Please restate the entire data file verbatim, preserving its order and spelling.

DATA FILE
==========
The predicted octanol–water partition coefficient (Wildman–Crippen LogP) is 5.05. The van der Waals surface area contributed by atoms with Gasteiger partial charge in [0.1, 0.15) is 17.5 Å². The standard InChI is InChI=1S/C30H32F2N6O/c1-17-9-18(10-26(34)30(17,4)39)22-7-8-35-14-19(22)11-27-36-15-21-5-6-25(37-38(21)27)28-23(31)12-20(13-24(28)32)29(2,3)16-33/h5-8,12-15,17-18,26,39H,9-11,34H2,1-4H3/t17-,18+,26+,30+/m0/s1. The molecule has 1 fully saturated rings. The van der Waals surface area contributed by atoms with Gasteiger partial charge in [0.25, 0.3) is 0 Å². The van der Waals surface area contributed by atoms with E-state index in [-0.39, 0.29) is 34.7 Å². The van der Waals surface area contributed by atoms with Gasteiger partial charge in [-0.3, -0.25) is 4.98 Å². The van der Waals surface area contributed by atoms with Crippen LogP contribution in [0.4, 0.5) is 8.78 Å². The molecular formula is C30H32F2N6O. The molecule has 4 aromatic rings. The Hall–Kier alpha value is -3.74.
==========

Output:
The predicted octanol–water partition coefficient (Wildman–Crippen LogP) is 5.05. The van der Waals surface area contributed by atoms with Gasteiger partial charge in [0.1, 0.15) is 17.5 Å². The standard InChI is InChI=1S/C30H32F2N6O/c1-17-9-18(10-26(34)30(17,4)39)22-7-8-35-14-19(22)11-27-36-15-21-5-6-25(37-38(21)27)28-23(31)12-20(13-24(28)32)29(2,3)16-33/h5-8,12-15,17-18,26,39H,9-11,34H2,1-4H3/t17-,18+,26+,30+/m0/s1. The molecule has 1 fully saturated rings. The van der Waals surface area contributed by atoms with Gasteiger partial charge in [0.25, 0.3) is 0 Å². The van der Waals surface area contributed by atoms with E-state index in [-0.39, 0.29) is 34.7 Å². The van der Waals surface area contributed by atoms with Gasteiger partial charge in [-0.3, -0.25) is 4.98 Å². The van der Waals surface area contributed by atoms with Crippen LogP contribution in [0.4, 0.5) is 8.78 Å². The molecular formula is C30H32F2N6O. The molecule has 4 aromatic rings. The Hall–Kier alpha value is -3.74.